The Environmental Benefits of Solar Power for Communities

A community-owned solar system can be a great way to bring clean, renewable energy to low-income communities. It can also help communities combat climate change by reducing carbon emissions. Fossil fuels, such as coal and natural gas, greatly contribute to global warming. Removing these fuels from power production and replacing them with a cleaner energy source is essential for combatting climate change.

Reduced Carbon Emissions

According to experts, one of the advantages of solar power is its efficiency in reducing carbon emissions. It also provides other environmental benefits, including reducing water consumption, restoring ecosystems and protecting local wildlife. Life-cycle greenhouse gas (GHG) emissions for solar energy systems are incredibly low, typically less than 25 g/kWh on average. This is a significantly lower carbon footprint than many conventional fossil fuel sources of electricity, such as coal-fired and nuclear plants. These solar technologies are based on renewable resources, like sunlight. These sources of electricity produce no emissions during the generation process; therefore, they have a much smaller carbon footprint from “cradle to grave.” However, our energy mix has room for improvement, so solar power is essential for reducing emissions and combating climate change. Utility-scale solar facilities can be especially effective at reducing emissions since they transform sunlight into electricity, distribute it and store it for future use.

Reduced Water Consumption

For communities, solar power brings several environmental benefits. It helps to reduce water consumption which occurs when fossil fuel power plants are used for energy production. These plants consume significant amounts of fresh water to generate electricity. Still, they often discharge some or all of that water back into local basins, reducing their impact on the quality and availability of water locally. This reduced water usage also means that renewables — such as solar power — can help alleviate many of the water issues afflicting developing countries worldwide, which face limited access to clean drinking water or insufficient supply. For example, a report by the World Resources Institute estimates that switching India’s thermal power plant capacity to wind and solar energy would significantly decrease its water use.

One key way that solar community projects reduce water consumption is through efficiency and recycling in industrial manufacturing. For instance, a new solar panel manufacturing facility in western New York recycles up to 70% of the water used to make panels. Another way that communities benefit from using solar is through savings on their energy bills. This is because the cost of electricity can be lower when it is generated from a renewable source, so it makes financial sense for low-income households to adopt renewables. In addition, using renewables can provide more resilience during a natural disaster, such as storms or floods, by allowing families to store power in battery storage systems or microgrids. This can prevent energy shortages and damage to essential infrastructure.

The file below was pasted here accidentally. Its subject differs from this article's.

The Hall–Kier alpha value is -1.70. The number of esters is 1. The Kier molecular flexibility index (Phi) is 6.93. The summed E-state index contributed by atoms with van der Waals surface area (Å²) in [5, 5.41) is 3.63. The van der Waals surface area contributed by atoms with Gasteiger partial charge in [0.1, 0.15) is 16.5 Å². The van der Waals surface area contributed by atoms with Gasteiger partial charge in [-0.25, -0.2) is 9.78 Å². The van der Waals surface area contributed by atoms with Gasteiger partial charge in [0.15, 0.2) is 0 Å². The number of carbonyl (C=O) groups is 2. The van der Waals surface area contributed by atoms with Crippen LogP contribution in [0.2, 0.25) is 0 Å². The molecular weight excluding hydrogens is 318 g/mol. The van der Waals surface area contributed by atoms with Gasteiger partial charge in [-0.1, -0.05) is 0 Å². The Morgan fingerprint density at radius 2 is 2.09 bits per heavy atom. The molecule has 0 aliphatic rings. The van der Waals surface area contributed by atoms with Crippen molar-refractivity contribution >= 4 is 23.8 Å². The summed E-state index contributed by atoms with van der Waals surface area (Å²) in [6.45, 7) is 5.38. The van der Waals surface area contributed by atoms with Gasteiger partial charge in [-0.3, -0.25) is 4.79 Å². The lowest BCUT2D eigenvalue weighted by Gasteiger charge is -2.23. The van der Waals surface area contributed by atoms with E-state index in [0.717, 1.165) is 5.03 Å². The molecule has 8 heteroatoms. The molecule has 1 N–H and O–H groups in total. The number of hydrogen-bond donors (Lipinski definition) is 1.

Restoring Ecosystems

Solar power is a major player in climate change decarbonization, and one of its primary environmental benefits is its ability to reduce greenhouse gas emissions. However, solar energy projects can also have negative impacts on local ecosystems. Ecologists say a solar farm’s water use for cleaning solar collectors and concentrators or cooling turbine generators can degrade nearby ecosystems, especially in arid areas. This can cause biodiversity to decline. Fortunately, some solar farms use restoration practices to improve biodiversity and soil health. By rethinking how solar panels are constructed and placed, solar farm operators can turn once-degraded grounds into fertile ground for pollinators and other wildlife. Researchers at the U.S. Department of Energy’s Argonne National Laboratory are working on a new project to study the impact of restorative solar energy on land. They will explore how the land under and around solar panels can recover from past harmful practices that have led to soil deterioration, including pesticide use and annual tilling.

Minimal Land Use

Solar power is an essential part of the transition to renewable energy sources, but it can also wreak havoc on land use. This is especially true for utility-scale facilities. Increasingly, federal and state tax incentives have accelerated solar facility development. This creates a new challenge for local governments as they must prepare to evaluate these applications and update their land-use regulations. However, a new approach to solar siting aims to minimize the impact on the land while meeting broader sustainability goals. This approach is known as agrivoltaics or agro photovoltaics, and it considers both solar and agricultural land uses.

An agrivoltaic system can optimize solar panel efficiency and reduce installation costs by co-locating with agriculture or grazing. Additionally, it can improve the health of farm workers by providing a cooler microclimate during the day. While this approach can be a win-win for the community, it can be challenging for local governments to regulate and permit these facilities effectively. The challenges can vary widely depending on the specific type of facility, location and other factors. Fortunately, planning and zoning tools are available to localities to help them regulate and plan for utility-scale solar facilities. 

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